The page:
The Best Little Secrets Are Kept

Louis XIV

(LP - Music On Vinyl #MOVLP 2876C)

Review by Tim Sendra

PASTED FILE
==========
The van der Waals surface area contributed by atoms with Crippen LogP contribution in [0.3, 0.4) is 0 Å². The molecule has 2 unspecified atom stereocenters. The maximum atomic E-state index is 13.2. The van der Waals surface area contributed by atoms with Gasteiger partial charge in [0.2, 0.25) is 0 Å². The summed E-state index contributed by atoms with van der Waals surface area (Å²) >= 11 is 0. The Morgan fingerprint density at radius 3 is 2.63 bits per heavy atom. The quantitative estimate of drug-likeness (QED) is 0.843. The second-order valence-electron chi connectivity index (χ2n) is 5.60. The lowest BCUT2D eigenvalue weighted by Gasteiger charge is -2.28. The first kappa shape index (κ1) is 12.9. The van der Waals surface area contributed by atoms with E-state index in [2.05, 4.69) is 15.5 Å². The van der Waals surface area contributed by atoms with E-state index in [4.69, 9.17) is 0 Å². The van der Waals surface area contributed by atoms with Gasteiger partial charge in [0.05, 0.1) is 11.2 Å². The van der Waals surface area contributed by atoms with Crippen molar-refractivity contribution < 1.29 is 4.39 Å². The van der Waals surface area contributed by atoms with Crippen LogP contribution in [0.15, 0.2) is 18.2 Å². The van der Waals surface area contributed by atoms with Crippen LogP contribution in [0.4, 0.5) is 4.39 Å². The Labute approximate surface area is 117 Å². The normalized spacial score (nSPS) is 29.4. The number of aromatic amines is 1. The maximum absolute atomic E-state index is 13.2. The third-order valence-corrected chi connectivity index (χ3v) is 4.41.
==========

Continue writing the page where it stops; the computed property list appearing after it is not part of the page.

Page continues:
Louis XIV aren't for the faint of heart -- more like for the filthy of heart and dirty of mind, as they tear their way through their major-label debut, The Best Little Secrets Are Kept, like a marauding band of oversexed middle-school pirates. Indeed, main vocalist Jason Hill swaggers like a fully cocked smash-up between Bon Scott, Mick Jagger, and Bluebeard the Pirate, winking his way through the album like he was strutting down a catwalk. Brian Karscig adds suitably unhinged vocal support, taking the lead on a couple of tracks, and Hill and Karscig, with the help of drummer Mark Anders Maigaard, concoct a sound that is both tighter than your jeans after Thanksgiving dinner and looser than the Big Bopper's long-necked goose. The Best Little Secrets Are Kept is loaded with a raft of inspired songs that burst out of your speakers like they were on fire, mixing the sparkle of the best glam rock, the low-down crunch of the best of classic rock bands like the Stones, and the direct lyrical approach of poets like David Lee Roth or the aforementioned Bon Scott. Three of the album 's songs came out on the band's 2004 EP, Illegal Tender, and they are probably the best songs here: "Finding Out True Love Is Blind" is a pounding rocker that sends nasty shout-outs to girls of every type and is really just too over the top to be offensive; "Louis XIV" is so cocky and self-important you just have to laugh; and best of all is the goofy and slightly unhinged Adam & the Ants-styled romp "Illegal Tender." It's the kind of song that will have you strutting around the room looking for a mirror to practice your tough guy or gal sneer before breaking out in giggles. The rest of the songs don't show much of a letdown with tunes like the handclap-driven, rifftastic "Paper Doll"; "Hey Teacher," which shows off some piercing falsettos; and "A Letter to Dominique," which is a note-perfect T. Rex boost complete with operatic backing vocals and funky handclaps, made the band's own with suitably dirty (without the sweet) lyrics. The last song on the record, "Ball of Twine," even displays some sincerity, as Hill declares his love of classic rock with the lyrics "God save the Kinks and the music from the Big Pinks." Somehow after all the insane swagger that precedes it, the sentiment is downright moving. Some people may find the band's mix of near-obscene lyrics, primal rock sound, and overtly sexual imagery somewhat offensive. To that one can only reply, as Nigel Tufnel did when Spinal Tap's morals (and the cover of Smell the Glove) were impugned: "Well so what? What's wrong with being sexy?" Or as Louis XIV say in "Paper Doll," "If you want clean fun, go buy a kite." Conversely, if you want some rock & roll so tough and dirty that it would make Brian Johnson blush, Louis XIV just might be your band and their album might be your best kept little secret.